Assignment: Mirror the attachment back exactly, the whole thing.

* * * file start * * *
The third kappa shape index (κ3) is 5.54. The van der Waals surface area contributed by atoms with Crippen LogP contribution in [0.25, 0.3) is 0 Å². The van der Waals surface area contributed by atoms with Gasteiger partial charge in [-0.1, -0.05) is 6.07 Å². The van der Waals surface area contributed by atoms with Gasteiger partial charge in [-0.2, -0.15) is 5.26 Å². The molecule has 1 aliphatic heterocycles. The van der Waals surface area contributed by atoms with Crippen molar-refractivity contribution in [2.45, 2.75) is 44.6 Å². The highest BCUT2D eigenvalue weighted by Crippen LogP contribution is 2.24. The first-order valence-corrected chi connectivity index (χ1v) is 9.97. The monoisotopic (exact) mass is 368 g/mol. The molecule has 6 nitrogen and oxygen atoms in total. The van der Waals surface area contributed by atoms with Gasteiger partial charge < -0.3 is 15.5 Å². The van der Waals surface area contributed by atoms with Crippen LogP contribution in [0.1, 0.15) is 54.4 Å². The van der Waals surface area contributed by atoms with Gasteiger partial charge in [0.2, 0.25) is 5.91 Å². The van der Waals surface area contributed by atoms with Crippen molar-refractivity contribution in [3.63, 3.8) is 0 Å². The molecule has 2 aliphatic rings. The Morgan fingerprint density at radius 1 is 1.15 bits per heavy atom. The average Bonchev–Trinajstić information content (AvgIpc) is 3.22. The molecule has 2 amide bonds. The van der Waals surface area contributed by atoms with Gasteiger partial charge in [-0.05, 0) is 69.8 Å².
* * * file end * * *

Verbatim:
The third kappa shape index (κ3) is 5.54. The van der Waals surface area contributed by atoms with Crippen LogP contribution in [0.25, 0.3) is 0 Å². The van der Waals surface area contributed by atoms with Gasteiger partial charge in [-0.1, -0.05) is 6.07 Å². The van der Waals surface area contributed by atoms with Gasteiger partial charge in [-0.2, -0.15) is 5.26 Å². The molecule has 1 aliphatic heterocycles. The van der Waals surface area contributed by atoms with Crippen molar-refractivity contribution in [2.45, 2.75) is 44.6 Å². The highest BCUT2D eigenvalue weighted by Crippen LogP contribution is 2.24. The first-order valence-corrected chi connectivity index (χ1v) is 9.97. The monoisotopic (exact) mass is 368 g/mol. The molecule has 6 nitrogen and oxygen atoms in total. The van der Waals surface area contributed by atoms with Gasteiger partial charge < -0.3 is 15.5 Å². The van der Waals surface area contributed by atoms with Crippen LogP contribution in [0.1, 0.15) is 54.4 Å². The van der Waals surface area contributed by atoms with Gasteiger partial charge in [0.2, 0.25) is 5.91 Å². The van der Waals surface area contributed by atoms with Crippen molar-refractivity contribution in [3.63, 3.8) is 0 Å². The molecule has 2 aliphatic rings. The Morgan fingerprint density at radius 1 is 1.15 bits per heavy atom. The average Bonchev–Trinajstić information content (AvgIpc) is 3.22. The molecule has 2 amide bonds. The van der Waals surface area contributed by atoms with Gasteiger partial charge in [-0.05, 0) is 69.8 Å².